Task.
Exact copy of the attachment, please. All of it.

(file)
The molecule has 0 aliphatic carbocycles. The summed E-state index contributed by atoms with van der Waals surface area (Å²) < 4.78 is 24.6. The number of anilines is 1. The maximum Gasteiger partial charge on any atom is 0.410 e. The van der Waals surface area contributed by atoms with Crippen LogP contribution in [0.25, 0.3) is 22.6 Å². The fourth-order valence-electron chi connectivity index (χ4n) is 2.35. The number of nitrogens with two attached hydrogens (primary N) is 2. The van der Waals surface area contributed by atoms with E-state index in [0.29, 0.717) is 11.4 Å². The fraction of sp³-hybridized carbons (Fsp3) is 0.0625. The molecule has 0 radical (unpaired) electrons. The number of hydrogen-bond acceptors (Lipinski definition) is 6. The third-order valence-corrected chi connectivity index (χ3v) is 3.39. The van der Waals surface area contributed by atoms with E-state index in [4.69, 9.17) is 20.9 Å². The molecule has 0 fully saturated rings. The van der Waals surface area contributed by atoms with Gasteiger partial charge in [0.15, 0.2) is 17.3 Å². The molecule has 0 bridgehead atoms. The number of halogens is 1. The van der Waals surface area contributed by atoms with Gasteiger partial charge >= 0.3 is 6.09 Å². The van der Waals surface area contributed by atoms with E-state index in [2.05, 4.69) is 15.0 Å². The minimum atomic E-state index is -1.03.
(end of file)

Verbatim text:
The molecule has 0 aliphatic carbocycles. The summed E-state index contributed by atoms with van der Waals surface area (Å²) < 4.78 is 24.6. The number of anilines is 1. The maximum Gasteiger partial charge on any atom is 0.410 e. The van der Waals surface area contributed by atoms with Crippen LogP contribution in [0.25, 0.3) is 22.6 Å². The fourth-order valence-electron chi connectivity index (χ4n) is 2.35. The number of nitrogens with two attached hydrogens (primary N) is 2. The van der Waals surface area contributed by atoms with E-state index in [0.29, 0.717) is 11.4 Å². The fraction of sp³-hybridized carbons (Fsp3) is 0.0625. The molecule has 0 radical (unpaired) electrons. The number of hydrogen-bond acceptors (Lipinski definition) is 6. The third-order valence-corrected chi connectivity index (χ3v) is 3.39. The van der Waals surface area contributed by atoms with E-state index in [4.69, 9.17) is 20.9 Å². The molecule has 0 fully saturated rings. The van der Waals surface area contributed by atoms with Gasteiger partial charge in [0.15, 0.2) is 17.3 Å². The molecule has 0 bridgehead atoms. The number of halogens is 1. The van der Waals surface area contributed by atoms with Gasteiger partial charge >= 0.3 is 6.09 Å². The van der Waals surface area contributed by atoms with E-state index in [2.05, 4.69) is 15.0 Å². The minimum atomic E-state index is -1.03.